The Rapidian

A moveable feast of tasty art at "Buffet"

Glitter Milk Gallery's new exhibit features fun food-themed art.
Gala Delish's delightful "Sugar Bomb(s)"

Gala Delish's delightful "Sugar Bomb(s)" /Elena Gormley

"Buffet" at Glitter Milk Gallery

Glitter Milk Gallery's newest show, "Buffet" is a celebration of food. Contact [email protected] to arrange a private viewing of the show, and visit the Glitter Milk website to purchase the art on display. 

Content advisory: Some work contains nudity and mature themes. 

Follow Glitter Milk on Facebook for more info, including the closing reception later this month.

Kim Nguyen serves Sushi, "Fantastic Planet" Style with "Sushi Sushi On The Soy Shore"

Kim Nguyen serves Sushi, "Fantastic Planet" Style with "Sushi Sushi On The Soy Shore" /Elena Gormley

Sarah Fries' "Shrine to the Goddess of Agriculture" missed the mark

Sarah Fries' "Shrine to the Goddess of Agriculture" missed the mark /Elena Gormley

"I've always wanted to do a show about food, because food is my jam." Glitter Milk Gallery owner Miranda sharp's love of food inspired the gallery's newest show, "Buffet," a smorgasboard of fun food-themed paintings, prints, and sculptures. All of the work has a fun, slightly macabre aesthetic, from Alison Bamcat's Dirtcup Delight, an angry Oreo-eating ghost, to Kim Nguyen's Sushi Sushi On The Soy Shore. The latter is a detailed illustration of anthromorphised sushi contents frolicking in sticky rice and seaweed, highly reminiscent of Roland Topor's artwork for Fantastic Planet.

Other works combine food and sexuality such as Anna Lisa Schneiders Beat My Meat and the funny, BDSM-themed print Coffee Is Your Master by Ryan Brady. 

While most of "Buffet" features paintings and prints, my favorite pieces were the ones expressing the theme using different media. Stephanie Kang's Zine How to Eat Ramen: A Guide should be required reading for every hipster who lunches at Bandit Queen. Gala Delish's Sugar Bomb(s) are arranged on a tea tray and look good enough to eat. Alexandra Johnson's embroidery Royal Sweets not only includes beautifully embroidered candies, but the frame is covered in sprinkles. Terra Lockhart's Peach Queen is a dripping delight, combining illustration with melting wax peach candlesticks. 

There was one definite miss: Sarah Fries' Shrine to the Goddess of Agriculture. The installation was a hodgepodge of fruits, vegetables, candles, crystals, a small print of a generic-looking goddess figure, and several astrological symbols. There are many farming and agricultural deities across the workd, from the Phillipine's Lakapati, the Taino's Yucahu, and many more across the world. Agricultural shrines and harvest rituals vary from culture to culture, and objects placed on shrines have very specific roles and meanings. Fries' shrine doesn't make any sense: the symbol for the planet Saturn makes no sense in the context of this piece, because Saturn is not involved in any traditional harvest rituals, or in agricultural astrology.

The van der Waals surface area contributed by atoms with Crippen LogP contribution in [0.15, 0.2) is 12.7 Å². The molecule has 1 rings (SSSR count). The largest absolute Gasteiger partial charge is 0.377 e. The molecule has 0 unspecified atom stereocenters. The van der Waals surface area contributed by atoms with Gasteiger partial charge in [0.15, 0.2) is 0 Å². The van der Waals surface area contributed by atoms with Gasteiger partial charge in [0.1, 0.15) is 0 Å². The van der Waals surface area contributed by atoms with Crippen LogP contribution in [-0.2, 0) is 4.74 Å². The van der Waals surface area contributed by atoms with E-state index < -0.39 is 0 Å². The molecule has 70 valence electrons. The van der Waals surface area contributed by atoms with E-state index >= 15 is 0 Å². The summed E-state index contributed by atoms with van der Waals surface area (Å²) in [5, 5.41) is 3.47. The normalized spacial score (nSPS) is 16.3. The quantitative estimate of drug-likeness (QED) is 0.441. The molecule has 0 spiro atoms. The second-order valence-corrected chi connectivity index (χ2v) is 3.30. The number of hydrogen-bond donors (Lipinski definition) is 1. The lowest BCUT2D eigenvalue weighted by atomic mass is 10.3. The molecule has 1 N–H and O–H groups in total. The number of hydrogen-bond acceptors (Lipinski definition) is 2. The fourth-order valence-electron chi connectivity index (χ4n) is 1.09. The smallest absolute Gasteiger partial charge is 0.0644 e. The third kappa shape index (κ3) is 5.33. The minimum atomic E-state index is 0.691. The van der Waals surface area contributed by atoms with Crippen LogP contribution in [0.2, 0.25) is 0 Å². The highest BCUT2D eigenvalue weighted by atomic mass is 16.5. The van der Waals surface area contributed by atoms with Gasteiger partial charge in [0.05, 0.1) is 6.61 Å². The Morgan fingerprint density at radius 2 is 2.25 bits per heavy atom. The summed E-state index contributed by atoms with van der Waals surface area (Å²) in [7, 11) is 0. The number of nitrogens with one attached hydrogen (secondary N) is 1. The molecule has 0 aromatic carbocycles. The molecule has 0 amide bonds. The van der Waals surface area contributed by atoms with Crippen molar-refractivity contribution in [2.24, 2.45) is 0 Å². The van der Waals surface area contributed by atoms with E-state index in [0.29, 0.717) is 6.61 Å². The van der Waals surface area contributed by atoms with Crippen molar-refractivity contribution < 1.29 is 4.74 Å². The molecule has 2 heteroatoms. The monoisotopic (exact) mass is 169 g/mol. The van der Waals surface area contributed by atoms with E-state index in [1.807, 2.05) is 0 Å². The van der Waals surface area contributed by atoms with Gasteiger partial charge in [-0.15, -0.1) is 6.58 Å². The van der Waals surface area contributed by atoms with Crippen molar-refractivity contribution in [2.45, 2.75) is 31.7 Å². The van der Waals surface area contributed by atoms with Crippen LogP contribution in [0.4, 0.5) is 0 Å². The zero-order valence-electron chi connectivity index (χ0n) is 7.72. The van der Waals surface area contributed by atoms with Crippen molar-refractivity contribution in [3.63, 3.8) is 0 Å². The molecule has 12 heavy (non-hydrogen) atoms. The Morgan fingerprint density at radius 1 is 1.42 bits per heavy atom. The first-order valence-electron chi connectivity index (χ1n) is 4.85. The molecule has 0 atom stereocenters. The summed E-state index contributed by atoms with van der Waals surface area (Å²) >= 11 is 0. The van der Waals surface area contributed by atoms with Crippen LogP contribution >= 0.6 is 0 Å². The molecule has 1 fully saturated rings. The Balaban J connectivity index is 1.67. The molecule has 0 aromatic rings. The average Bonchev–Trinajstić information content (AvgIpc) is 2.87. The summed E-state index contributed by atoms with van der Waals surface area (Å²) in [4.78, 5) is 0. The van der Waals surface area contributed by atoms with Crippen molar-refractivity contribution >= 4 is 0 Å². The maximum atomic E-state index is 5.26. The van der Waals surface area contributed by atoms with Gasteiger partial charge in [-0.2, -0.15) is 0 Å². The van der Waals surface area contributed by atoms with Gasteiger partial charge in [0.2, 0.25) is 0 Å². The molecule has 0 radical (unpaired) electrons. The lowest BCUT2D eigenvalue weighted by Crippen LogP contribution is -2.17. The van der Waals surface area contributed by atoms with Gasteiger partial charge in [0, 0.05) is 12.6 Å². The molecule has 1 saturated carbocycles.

Unfortunately, many indigenous religions, rituals, shrines, and sites of worship were destroyed by colonialism and racism. Appropriation and good gentrification are major problems in Grand Rapids, and this shrine feels like a wasted opportunity to feature the work of an indigenous artist and practitioner rather than a bad imitation.

If you want to sink your teeth into "Buffet," you can contact Glitter Milk Gallery at [email protected] to arrange a private viewing, or inquire about purchasing the art on display. Follow Glitter Milk's Facebook page for info on upcoming events, including the closing reception at the end of this month.


Disclosure: The author has a working relationship with Giltter Milk Gallery owner Miranda Sharp, who is providing poster designs and creative support for the Grand Rapids Feminist Film Festival.

The Rapidian, a program of the 501(c)3 nonprofit Community Media Center, relies on the community’s support to help cover the cost of training reporters and publishing content.

We need your help.

If each of our readers and content creators who values this community platform help support its creation and maintenance, The Rapidian can continue to educate and facilitate a conversation around issues for years to come.

Please support The Rapidian and make a contribution today.

Comments, like all content, are held to The Rapidian standards of civility and open identity as outlined in our Terms of Use and Values Statement. We reserve the right to remove any content that does not hold to these standards.